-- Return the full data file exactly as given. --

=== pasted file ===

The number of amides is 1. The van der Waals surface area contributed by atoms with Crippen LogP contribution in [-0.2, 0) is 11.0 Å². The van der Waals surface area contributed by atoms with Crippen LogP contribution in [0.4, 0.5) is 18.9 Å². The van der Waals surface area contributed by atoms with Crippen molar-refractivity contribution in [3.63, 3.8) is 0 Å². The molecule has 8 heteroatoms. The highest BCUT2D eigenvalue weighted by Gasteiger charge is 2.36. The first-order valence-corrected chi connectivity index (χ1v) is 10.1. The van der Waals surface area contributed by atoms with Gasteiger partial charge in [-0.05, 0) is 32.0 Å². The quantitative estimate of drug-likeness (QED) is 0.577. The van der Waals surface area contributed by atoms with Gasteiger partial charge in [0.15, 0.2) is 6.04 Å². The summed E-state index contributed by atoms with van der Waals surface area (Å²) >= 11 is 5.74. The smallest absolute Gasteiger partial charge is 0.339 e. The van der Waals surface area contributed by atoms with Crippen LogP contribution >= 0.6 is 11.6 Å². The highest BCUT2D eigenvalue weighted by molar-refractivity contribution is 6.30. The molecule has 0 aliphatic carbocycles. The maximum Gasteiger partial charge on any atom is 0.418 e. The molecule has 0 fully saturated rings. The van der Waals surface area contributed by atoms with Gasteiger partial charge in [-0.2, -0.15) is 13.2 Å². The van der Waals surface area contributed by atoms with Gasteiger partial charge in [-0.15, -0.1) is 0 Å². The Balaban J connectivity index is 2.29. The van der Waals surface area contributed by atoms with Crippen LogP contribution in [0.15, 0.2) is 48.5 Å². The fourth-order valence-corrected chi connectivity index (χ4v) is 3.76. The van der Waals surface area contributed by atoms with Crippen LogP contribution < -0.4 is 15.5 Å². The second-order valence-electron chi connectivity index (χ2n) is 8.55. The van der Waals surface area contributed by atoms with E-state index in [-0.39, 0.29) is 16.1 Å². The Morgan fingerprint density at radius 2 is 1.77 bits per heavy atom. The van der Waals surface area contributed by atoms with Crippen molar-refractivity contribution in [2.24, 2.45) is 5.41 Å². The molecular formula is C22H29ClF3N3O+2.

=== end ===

The number of amides is 1. The van der Waals surface area contributed by atoms with Crippen LogP contribution in [-0.2, 0) is 11.0 Å². The van der Waals surface area contributed by atoms with Crippen LogP contribution in [0.4, 0.5) is 18.9 Å². The van der Waals surface area contributed by atoms with Crippen molar-refractivity contribution in [3.63, 3.8) is 0 Å². The molecule has 8 heteroatoms. The highest BCUT2D eigenvalue weighted by Gasteiger charge is 2.36. The first-order valence-corrected chi connectivity index (χ1v) is 10.1. The van der Waals surface area contributed by atoms with Gasteiger partial charge in [-0.05, 0) is 32.0 Å². The quantitative estimate of drug-likeness (QED) is 0.577. The van der Waals surface area contributed by atoms with Gasteiger partial charge in [0.15, 0.2) is 6.04 Å². The summed E-state index contributed by atoms with van der Waals surface area (Å²) >= 11 is 5.74. The smallest absolute Gasteiger partial charge is 0.339 e. The van der Waals surface area contributed by atoms with Crippen LogP contribution >= 0.6 is 11.6 Å². The highest BCUT2D eigenvalue weighted by molar-refractivity contribution is 6.30. The molecule has 0 aliphatic carbocycles. The maximum Gasteiger partial charge on any atom is 0.418 e. The molecule has 0 fully saturated rings. The van der Waals surface area contributed by atoms with Gasteiger partial charge in [-0.2, -0.15) is 13.2 Å². The van der Waals surface area contributed by atoms with Gasteiger partial charge in [-0.15, -0.1) is 0 Å². The Balaban J connectivity index is 2.29. The van der Waals surface area contributed by atoms with Crippen LogP contribution in [0.15, 0.2) is 48.5 Å². The fourth-order valence-corrected chi connectivity index (χ4v) is 3.76. The van der Waals surface area contributed by atoms with Crippen LogP contribution < -0.4 is 15.5 Å². The second-order valence-electron chi connectivity index (χ2n) is 8.55. The van der Waals surface area contributed by atoms with E-state index in [-0.39, 0.29) is 16.1 Å². The Morgan fingerprint density at radius 2 is 1.77 bits per heavy atom. The van der Waals surface area contributed by atoms with Crippen molar-refractivity contribution in [2.24, 2.45) is 5.41 Å². The molecular formula is C22H29ClF3N3O+2.